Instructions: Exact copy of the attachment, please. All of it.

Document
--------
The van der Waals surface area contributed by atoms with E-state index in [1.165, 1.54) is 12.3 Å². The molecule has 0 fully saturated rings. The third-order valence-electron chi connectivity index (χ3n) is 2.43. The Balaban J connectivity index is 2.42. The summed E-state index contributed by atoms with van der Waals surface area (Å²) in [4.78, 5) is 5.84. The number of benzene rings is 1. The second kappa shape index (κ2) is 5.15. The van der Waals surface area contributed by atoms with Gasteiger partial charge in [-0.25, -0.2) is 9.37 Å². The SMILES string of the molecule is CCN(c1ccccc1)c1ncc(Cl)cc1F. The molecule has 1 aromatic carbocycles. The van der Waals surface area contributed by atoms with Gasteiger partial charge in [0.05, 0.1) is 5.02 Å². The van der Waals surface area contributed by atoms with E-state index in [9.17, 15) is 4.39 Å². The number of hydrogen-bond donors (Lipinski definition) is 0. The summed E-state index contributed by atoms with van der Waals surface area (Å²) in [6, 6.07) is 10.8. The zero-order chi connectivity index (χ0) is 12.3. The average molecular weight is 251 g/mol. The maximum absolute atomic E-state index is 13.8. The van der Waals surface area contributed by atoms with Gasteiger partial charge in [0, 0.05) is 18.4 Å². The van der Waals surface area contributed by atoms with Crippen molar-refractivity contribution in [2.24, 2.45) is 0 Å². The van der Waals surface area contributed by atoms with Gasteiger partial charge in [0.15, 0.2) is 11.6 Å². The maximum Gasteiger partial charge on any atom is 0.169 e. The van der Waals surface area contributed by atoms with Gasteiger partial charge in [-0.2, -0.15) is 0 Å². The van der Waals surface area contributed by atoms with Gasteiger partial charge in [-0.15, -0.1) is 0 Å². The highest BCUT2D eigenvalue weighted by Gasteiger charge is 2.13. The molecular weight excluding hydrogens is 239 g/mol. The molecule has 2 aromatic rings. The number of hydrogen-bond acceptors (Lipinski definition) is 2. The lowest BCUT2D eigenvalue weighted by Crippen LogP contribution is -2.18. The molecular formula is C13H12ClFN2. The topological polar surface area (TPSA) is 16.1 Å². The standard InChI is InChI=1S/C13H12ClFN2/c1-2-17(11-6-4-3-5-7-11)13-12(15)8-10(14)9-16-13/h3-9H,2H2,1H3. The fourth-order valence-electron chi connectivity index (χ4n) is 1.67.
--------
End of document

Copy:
The van der Waals surface area contributed by atoms with E-state index in [1.165, 1.54) is 12.3 Å². The molecule has 0 fully saturated rings. The third-order valence-electron chi connectivity index (χ3n) is 2.43. The Balaban J connectivity index is 2.42. The summed E-state index contributed by atoms with van der Waals surface area (Å²) in [4.78, 5) is 5.84. The number of benzene rings is 1. The second kappa shape index (κ2) is 5.15. The van der Waals surface area contributed by atoms with Gasteiger partial charge in [-0.25, -0.2) is 9.37 Å². The SMILES string of the molecule is CCN(c1ccccc1)c1ncc(Cl)cc1F. The molecule has 1 aromatic carbocycles. The van der Waals surface area contributed by atoms with Gasteiger partial charge in [0.05, 0.1) is 5.02 Å². The van der Waals surface area contributed by atoms with E-state index in [9.17, 15) is 4.39 Å². The number of hydrogen-bond donors (Lipinski definition) is 0. The summed E-state index contributed by atoms with van der Waals surface area (Å²) in [6, 6.07) is 10.8. The zero-order chi connectivity index (χ0) is 12.3. The average molecular weight is 251 g/mol. The maximum absolute atomic E-state index is 13.8. The van der Waals surface area contributed by atoms with Gasteiger partial charge in [0, 0.05) is 18.4 Å². The van der Waals surface area contributed by atoms with Crippen molar-refractivity contribution in [2.24, 2.45) is 0 Å². The van der Waals surface area contributed by atoms with Gasteiger partial charge in [0.15, 0.2) is 11.6 Å². The maximum Gasteiger partial charge on any atom is 0.169 e. The van der Waals surface area contributed by atoms with Gasteiger partial charge in [-0.2, -0.15) is 0 Å². The van der Waals surface area contributed by atoms with Gasteiger partial charge in [-0.15, -0.1) is 0 Å². The highest BCUT2D eigenvalue weighted by Gasteiger charge is 2.13. The molecular weight excluding hydrogens is 239 g/mol. The molecule has 2 aromatic rings. The number of hydrogen-bond acceptors (Lipinski definition) is 2. The lowest BCUT2D eigenvalue weighted by Crippen LogP contribution is -2.18. The molecular formula is C13H12ClFN2. The topological polar surface area (TPSA) is 16.1 Å². The standard InChI is InChI=1S/C13H12ClFN2/c1-2-17(11-6-4-3-5-7-11)13-12(15)8-10(14)9-16-13/h3-9H,2H2,1H3. The fourth-order valence-electron chi connectivity index (χ4n) is 1.67.